ON THE day his statement about a gruesome murder was disclosed to lawyers acting for the alleged killer, an Old Trafford man was gunned down in his home.

But Jason Jonas - also known as Hughes - told a Manchester Crown Court jury he had nothing to do with the shooting of Henry Ajilo in April last year.

He said it was untrue he had many enemies and he did not fear 'gangland associates' of the late Mr Ajilo.

He said he did know Jason O'Driscoll, 24 - who was convicted of Ajilo's murder earlier this year - but not as a member of any gang.

Mr Jonas, paralysed from the waist down after being shot on Bonfire Night last year, was giving evidence in the trial of Lee Watt, 26, of College Drive and Christopher Swarray, 27, Withington Road, both Whalley Range.

They both deny attempting to murder him at his home, but Mr Jonas alleges Mr Watt was the gunman when both men burst into his Old Trafford home at night.

Three shots were fired in the house in Fernleigh Drive. He was hit once in the chest and the bullet went through his spine, leaving him a paraplegic.

The crown say the incident was linked to gang culture, claiming the defendants were Doddington gang members and Mr Jonas was linked to the rival Gooch gang.

Answering Ben Nolan QC, for Mr Watt, Mr Jonas, giving evidence from a wheelchair, agreed he and O'Driscoll were arrested sitting in Ajilo's bloodstained car.

The dead man's body was found some weeks later and he admitted he had made a statement in which there were some lies.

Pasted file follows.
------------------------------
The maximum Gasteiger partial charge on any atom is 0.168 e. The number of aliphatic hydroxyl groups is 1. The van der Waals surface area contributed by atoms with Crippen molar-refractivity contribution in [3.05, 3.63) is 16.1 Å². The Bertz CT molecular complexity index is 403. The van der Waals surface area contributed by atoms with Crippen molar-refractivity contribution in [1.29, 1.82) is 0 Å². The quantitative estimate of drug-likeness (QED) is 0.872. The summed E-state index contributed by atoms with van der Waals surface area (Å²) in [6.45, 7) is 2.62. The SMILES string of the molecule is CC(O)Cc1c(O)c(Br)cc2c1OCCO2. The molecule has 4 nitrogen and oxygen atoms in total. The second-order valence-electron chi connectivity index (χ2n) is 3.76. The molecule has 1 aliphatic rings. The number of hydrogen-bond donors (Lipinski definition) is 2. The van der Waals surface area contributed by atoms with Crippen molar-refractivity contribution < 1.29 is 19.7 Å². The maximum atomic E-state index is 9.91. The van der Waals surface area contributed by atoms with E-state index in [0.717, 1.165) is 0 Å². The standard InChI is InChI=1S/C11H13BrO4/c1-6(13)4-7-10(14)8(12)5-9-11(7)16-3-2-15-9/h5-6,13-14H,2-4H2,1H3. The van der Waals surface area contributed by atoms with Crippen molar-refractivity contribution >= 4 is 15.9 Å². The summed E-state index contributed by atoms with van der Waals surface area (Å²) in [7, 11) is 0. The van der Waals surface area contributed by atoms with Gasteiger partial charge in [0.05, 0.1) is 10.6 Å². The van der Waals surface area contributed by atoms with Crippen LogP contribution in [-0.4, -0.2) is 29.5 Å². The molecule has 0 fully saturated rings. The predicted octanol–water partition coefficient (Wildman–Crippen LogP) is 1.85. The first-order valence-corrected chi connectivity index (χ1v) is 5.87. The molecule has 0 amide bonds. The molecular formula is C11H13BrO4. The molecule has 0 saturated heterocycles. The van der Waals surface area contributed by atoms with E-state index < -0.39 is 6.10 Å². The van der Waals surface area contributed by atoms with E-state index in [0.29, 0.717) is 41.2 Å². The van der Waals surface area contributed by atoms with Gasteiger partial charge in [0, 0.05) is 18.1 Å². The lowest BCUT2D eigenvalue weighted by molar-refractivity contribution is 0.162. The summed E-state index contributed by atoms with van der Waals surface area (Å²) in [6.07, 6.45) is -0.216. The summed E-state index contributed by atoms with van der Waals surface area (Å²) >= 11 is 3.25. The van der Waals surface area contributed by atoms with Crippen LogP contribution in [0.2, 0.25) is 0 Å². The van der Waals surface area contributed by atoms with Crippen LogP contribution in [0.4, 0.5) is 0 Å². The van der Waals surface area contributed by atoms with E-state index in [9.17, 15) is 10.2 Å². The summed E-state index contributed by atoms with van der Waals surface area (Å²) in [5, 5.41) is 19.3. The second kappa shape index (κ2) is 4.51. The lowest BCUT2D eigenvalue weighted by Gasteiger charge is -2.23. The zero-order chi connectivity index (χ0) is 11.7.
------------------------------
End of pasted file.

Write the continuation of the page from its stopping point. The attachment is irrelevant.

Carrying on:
Later, he made a second statement to police, disclosing O'Driscoll had called at his home with the dead man's car.

Then O'Driscoll opened the boot and he saw the apparently lifeless body of a black male.

He was told later the body had been 'dumped in a ditch.'

Initially, he told lies because he feared repercussions for himself and his family from O'Driscoll, but denied he had ever 'grassed' on anyone.

Mr Jonas said he told police he did not want to give evidence in O'Driscoll's trial because he was afraid.

He said he did not know that on the day he was shot, his truthful statement was disclosed by police to solicitors acting for O'Driscoll.

It was true that, after a friend was killed, he started to wear a bulletproof vest, but he denied he and another friend had carried firearms.

The trial continues

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